PHILIPMILLER

The Herald - Arts - - Arts -

It was night, and tears ran down his cheeks and into his ears.

He cried with­out noise, with­out shak­ing, his mouth open, star­ing at the white blank ceil­ing, his warm lover sleep­ing be­side him.

The alarm clock glowed red. Out­side, chill rain fell on the cold stones of Christ­mas. He care­fully moved his fin­gers to wipe his face.

He re­mem­bered the sea­sons of his fa­ther’s hands: for years he held that olive skin, softly wrin­kled like crepe pa­per, crum­pled over sore bones. Then, years later, they were shak­ing and tired, pale and fren­zied around his dy­ing, dazed face. Then blue, pushed into a clasp on his stone-dead chest, his eyes two vi­o­let mar­bles, his fore­head on the slab, heavy as a rock, laugh­lines frozen, wrin­kles fixed and deep­ened.

Wrin­kles around those black eyes, like quiv­er­ing wings, they used to curl and tighten when he laughed, as they played around the open fire, open­ing presents in the glow of coal and TV, even as he brushed ripped wrap­ping pa­per away from the grate and picked up and held his son, light as dust.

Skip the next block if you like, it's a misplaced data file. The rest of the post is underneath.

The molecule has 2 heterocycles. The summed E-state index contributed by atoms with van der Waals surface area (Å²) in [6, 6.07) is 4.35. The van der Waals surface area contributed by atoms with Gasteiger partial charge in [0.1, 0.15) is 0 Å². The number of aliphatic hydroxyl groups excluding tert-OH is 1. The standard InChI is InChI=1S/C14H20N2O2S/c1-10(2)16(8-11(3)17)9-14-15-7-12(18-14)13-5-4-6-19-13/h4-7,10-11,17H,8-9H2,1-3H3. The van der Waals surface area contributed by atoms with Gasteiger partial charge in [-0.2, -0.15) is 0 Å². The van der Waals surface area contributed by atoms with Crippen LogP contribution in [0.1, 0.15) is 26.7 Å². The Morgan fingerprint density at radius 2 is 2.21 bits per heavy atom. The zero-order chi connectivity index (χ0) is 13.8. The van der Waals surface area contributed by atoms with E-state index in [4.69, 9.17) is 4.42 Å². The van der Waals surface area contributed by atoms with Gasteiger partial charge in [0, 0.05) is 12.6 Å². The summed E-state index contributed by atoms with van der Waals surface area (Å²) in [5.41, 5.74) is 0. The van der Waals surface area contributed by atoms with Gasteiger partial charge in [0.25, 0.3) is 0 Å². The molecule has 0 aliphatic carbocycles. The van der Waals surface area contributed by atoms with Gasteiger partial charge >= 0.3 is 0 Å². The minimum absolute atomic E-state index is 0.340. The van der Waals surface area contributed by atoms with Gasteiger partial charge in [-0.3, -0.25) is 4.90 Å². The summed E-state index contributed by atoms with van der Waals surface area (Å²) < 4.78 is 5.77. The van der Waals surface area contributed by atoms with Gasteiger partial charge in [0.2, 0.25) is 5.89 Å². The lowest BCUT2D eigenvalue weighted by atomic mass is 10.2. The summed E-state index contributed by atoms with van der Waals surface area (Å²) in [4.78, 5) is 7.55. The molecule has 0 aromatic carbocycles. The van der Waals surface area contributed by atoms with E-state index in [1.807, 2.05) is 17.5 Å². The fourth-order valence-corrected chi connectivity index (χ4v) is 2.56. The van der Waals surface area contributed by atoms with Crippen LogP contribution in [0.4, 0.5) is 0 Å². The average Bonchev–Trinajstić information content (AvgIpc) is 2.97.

He had al­ways loved this time, its guilt­less al­lowances. The gut­ter­ing hot wax and coil­ing breath in the si­lences of the mid­night Mass, and, on their way home, warm­ing his son’s fin­gers with his huge hands, pass­ing his heat from one heart to the other.

Now he lay in bed with raw eyes, newly opened, and his ears were wet. He lifted his legs from the bed to the cold wood floor and his lover shifted and groaned. The light was ris­ing.

He reached for the phone and, un­blink­ing, di­alled his num­ber. He knew those chimes would not be an­swered now. But they still rang and rang in his hand, as the bloody day be­gan.

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